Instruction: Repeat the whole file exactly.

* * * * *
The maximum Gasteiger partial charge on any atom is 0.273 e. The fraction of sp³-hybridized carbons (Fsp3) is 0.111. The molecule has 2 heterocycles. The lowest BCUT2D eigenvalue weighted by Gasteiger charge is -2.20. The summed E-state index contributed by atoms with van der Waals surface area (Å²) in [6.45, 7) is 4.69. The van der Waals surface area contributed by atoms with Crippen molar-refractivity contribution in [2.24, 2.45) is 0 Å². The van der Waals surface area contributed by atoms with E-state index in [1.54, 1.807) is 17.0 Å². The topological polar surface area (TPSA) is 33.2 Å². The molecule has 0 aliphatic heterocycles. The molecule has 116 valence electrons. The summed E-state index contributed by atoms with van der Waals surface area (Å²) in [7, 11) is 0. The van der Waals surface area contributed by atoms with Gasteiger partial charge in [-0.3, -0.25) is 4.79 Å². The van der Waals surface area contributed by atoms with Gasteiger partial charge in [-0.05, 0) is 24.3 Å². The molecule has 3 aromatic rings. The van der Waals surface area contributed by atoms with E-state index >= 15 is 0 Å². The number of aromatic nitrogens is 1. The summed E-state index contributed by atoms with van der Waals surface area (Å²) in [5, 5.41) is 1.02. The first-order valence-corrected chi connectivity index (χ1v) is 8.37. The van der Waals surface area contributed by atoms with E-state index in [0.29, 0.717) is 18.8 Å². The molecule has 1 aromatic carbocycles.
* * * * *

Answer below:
The maximum Gasteiger partial charge on any atom is 0.273 e. The fraction of sp³-hybridized carbons (Fsp3) is 0.111. The molecule has 2 heterocycles. The lowest BCUT2D eigenvalue weighted by Gasteiger charge is -2.20. The summed E-state index contributed by atoms with van der Waals surface area (Å²) in [6.45, 7) is 4.69. The van der Waals surface area contributed by atoms with Crippen molar-refractivity contribution in [2.24, 2.45) is 0 Å². The van der Waals surface area contributed by atoms with E-state index in [1.54, 1.807) is 17.0 Å². The topological polar surface area (TPSA) is 33.2 Å². The molecule has 0 aliphatic heterocycles. The molecule has 116 valence electrons. The summed E-state index contributed by atoms with van der Waals surface area (Å²) in [7, 11) is 0. The van der Waals surface area contributed by atoms with Gasteiger partial charge in [-0.3, -0.25) is 4.79 Å². The van der Waals surface area contributed by atoms with Gasteiger partial charge in [-0.05, 0) is 24.3 Å². The molecule has 3 aromatic rings. The van der Waals surface area contributed by atoms with E-state index >= 15 is 0 Å². The number of aromatic nitrogens is 1. The summed E-state index contributed by atoms with van der Waals surface area (Å²) in [5, 5.41) is 1.02. The first-order valence-corrected chi connectivity index (χ1v) is 8.37. The van der Waals surface area contributed by atoms with E-state index in [0.29, 0.717) is 18.8 Å². The molecule has 1 aromatic carbocycles.